Cornhole can be played one on one or as teams. Either way, the game consists of "frames" during which the players or teams take turns tossing 4 bags. Your goal is to get the bags to land (and stay) on the board for 1 point, or better yet go into the hole for 3 points.

Who's on which side?

Some people prefer to play with their throwing hand over the board, others prefer to play with it away from the board.

In singles games the players must play from opposite sides of the board. It doesn't really matter which side, because when they finish a frame they walk to the other board staying in their lane on the same side of the board.

In doubles games the partners stand at opposite ends of the court, in the same lane. That means they're both on the same side of the boards, looking straight at each other. Since each player throws from the same side for the entire game, that side preference we talked about above can be more important, so you need a way to figure out who picks their side.

Who picks side and throws first?

Before a doubles game, players flip a coin to determine who gets to go first and pick either 1) the side they play from or 2) which of their opponents each of them will face. Whichever they pick, their opponent picks the other. For example, say the team that wins the coin flip picks their side and says they want to throw first...which is typical. The other team gets to decide which end each of their players will throw from, effectively deciding who plays who.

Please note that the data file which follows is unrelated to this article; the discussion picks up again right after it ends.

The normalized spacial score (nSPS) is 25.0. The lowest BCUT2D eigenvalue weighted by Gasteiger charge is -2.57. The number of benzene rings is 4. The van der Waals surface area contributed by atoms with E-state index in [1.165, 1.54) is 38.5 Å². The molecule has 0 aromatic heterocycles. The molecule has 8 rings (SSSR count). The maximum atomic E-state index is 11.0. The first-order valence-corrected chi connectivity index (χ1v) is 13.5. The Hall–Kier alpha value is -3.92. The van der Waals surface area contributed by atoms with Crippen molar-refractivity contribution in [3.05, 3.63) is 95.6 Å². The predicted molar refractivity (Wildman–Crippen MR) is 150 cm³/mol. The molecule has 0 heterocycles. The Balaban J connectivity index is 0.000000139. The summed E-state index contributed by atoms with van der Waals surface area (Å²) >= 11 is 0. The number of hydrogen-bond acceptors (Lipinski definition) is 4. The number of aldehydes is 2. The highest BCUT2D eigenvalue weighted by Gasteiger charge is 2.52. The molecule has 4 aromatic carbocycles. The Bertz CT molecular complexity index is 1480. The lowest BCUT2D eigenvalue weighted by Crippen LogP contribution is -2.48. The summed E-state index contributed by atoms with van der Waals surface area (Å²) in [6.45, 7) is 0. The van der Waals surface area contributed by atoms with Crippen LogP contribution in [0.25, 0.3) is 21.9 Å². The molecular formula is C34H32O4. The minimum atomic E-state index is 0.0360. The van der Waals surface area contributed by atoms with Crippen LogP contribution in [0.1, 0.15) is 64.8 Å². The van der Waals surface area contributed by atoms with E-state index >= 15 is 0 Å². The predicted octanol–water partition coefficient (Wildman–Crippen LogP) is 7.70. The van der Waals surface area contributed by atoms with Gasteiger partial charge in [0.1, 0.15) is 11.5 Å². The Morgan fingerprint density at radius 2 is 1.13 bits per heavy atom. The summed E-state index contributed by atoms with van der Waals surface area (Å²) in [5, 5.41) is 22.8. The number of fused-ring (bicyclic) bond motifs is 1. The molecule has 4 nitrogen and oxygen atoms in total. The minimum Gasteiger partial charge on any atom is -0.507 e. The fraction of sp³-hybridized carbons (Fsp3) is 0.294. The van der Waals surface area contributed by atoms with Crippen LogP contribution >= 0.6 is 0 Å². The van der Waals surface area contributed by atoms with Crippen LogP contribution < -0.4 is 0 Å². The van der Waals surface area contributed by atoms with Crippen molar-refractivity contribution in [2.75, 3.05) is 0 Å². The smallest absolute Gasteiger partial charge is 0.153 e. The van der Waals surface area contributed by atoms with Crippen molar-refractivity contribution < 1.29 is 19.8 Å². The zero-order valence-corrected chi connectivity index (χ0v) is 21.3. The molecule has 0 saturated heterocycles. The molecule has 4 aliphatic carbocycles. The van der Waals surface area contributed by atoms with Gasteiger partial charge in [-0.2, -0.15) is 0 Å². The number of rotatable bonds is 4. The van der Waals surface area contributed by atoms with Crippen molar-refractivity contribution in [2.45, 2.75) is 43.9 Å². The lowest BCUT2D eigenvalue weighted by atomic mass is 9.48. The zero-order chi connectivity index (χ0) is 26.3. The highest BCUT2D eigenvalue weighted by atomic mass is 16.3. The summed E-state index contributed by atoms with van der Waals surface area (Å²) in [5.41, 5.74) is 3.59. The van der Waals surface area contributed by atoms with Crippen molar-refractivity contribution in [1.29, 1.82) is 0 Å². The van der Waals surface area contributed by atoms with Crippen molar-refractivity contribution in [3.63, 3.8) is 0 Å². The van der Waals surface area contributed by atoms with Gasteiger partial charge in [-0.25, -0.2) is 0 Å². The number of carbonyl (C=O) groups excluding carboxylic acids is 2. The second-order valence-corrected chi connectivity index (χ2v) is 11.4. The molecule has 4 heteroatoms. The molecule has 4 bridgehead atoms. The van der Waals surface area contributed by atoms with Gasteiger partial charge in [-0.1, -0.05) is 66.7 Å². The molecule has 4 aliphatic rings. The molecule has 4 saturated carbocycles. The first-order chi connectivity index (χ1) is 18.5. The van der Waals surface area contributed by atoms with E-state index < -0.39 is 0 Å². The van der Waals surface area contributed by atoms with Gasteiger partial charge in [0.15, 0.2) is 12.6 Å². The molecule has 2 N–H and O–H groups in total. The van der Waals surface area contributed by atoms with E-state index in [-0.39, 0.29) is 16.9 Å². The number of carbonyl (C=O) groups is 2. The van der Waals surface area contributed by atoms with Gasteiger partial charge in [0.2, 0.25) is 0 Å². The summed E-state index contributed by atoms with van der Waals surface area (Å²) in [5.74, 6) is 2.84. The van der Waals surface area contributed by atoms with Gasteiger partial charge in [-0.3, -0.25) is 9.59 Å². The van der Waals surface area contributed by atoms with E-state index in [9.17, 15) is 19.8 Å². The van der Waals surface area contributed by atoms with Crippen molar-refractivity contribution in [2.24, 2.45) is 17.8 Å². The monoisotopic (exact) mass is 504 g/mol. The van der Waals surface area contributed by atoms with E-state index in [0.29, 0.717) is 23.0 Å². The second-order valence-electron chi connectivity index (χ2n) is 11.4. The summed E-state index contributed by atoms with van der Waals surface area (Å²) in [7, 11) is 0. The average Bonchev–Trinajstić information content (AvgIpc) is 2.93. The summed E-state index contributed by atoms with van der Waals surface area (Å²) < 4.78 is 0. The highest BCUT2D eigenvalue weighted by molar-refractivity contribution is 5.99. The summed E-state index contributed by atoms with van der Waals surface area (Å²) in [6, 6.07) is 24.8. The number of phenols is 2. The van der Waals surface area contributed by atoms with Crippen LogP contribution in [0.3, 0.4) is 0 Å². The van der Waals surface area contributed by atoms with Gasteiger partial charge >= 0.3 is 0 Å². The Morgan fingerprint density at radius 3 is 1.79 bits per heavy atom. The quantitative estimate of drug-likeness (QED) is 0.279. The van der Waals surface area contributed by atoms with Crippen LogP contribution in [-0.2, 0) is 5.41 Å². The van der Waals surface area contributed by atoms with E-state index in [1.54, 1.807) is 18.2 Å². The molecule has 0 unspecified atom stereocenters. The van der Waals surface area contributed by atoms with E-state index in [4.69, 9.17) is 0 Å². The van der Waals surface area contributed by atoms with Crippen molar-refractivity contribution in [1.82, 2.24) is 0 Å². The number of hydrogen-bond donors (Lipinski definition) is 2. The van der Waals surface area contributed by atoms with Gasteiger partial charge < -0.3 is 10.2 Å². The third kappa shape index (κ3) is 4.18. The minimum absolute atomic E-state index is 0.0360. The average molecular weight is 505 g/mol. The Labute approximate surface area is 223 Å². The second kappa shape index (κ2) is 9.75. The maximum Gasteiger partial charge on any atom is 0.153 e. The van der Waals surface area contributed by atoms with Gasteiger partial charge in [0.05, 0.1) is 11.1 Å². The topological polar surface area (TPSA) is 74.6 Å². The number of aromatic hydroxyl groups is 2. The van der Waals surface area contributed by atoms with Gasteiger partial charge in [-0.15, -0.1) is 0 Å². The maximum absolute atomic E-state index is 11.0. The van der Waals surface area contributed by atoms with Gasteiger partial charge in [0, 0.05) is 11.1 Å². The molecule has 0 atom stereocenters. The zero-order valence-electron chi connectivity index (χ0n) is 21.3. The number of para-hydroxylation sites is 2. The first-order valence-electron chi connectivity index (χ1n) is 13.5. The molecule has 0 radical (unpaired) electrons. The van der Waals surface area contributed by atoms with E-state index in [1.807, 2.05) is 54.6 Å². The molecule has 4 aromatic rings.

Once the game is underway, whoever scored most recently throws first, even if it was five frames ago.

Throwing the Bag

You need to throw the bag — underhand, by the way — without stepping past the front edge of the board, and keeping at least one foot within 3 feet of the side of the board.

Scoring the Frame

Each bag that lands on the board is worth one point, and each bag that goes into the hole is worth three points...kinda.

Each frame of a cornhole game is scored with what's called "net scoring" or "subtraction scoring." If I get four bags on the board (4 points) and you get two bags on the board, I score two points.

Winning the Game

When a player or team has 21 or more points at the end of a frame, they win! That means if you hit 21+ points during a frame, but your opponent lands or sinks a bag that reducts your total to less than 21, the game continues.

As with most games played in backyards and at tailgates, some folks make up rules. The two most common "house rules" are that you need to win by two, or that you "bust" if you go past 21, and your score goes back to 11 or 15. Some people score bags hanging over the hole as two points. It's fine to play by house rules , but don't get too used to them as even at the most casual tournament they simply aren't part of the game.

 

Now that you know how to play by the rules and keep score,
let's talk about how to get better and WIN!